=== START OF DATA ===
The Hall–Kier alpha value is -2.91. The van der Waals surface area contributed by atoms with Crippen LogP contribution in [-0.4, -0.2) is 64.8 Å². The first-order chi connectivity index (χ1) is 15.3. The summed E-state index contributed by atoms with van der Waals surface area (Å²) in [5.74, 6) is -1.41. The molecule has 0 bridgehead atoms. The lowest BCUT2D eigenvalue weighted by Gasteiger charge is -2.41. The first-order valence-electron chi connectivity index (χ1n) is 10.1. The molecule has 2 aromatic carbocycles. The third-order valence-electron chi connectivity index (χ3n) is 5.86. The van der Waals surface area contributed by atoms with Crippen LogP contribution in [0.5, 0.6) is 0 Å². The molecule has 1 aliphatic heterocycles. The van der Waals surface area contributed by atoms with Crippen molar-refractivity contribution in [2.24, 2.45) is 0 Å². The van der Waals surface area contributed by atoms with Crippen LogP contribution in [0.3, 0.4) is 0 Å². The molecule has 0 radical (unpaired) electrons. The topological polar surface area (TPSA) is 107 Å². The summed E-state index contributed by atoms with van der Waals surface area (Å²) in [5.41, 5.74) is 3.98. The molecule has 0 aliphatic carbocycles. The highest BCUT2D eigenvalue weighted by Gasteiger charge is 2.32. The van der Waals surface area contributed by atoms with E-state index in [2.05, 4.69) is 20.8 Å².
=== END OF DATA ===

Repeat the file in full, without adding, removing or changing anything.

The Hall–Kier alpha value is -2.91. The van der Waals surface area contributed by atoms with Crippen LogP contribution in [-0.4, -0.2) is 64.8 Å². The first-order chi connectivity index (χ1) is 15.3. The summed E-state index contributed by atoms with van der Waals surface area (Å²) in [5.74, 6) is -1.41. The molecule has 0 bridgehead atoms. The lowest BCUT2D eigenvalue weighted by Gasteiger charge is -2.41. The first-order valence-electron chi connectivity index (χ1n) is 10.1. The molecule has 2 aromatic carbocycles. The third-order valence-electron chi connectivity index (χ3n) is 5.86. The van der Waals surface area contributed by atoms with Crippen LogP contribution in [0.5, 0.6) is 0 Å². The molecule has 1 aliphatic heterocycles. The van der Waals surface area contributed by atoms with Crippen molar-refractivity contribution in [2.24, 2.45) is 0 Å². The van der Waals surface area contributed by atoms with Crippen LogP contribution in [0.3, 0.4) is 0 Å². The molecule has 0 radical (unpaired) electrons. The topological polar surface area (TPSA) is 107 Å². The summed E-state index contributed by atoms with van der Waals surface area (Å²) in [5.41, 5.74) is 3.98. The molecule has 0 aliphatic carbocycles. The highest BCUT2D eigenvalue weighted by Gasteiger charge is 2.32. The van der Waals surface area contributed by atoms with E-state index in [2.05, 4.69) is 20.8 Å².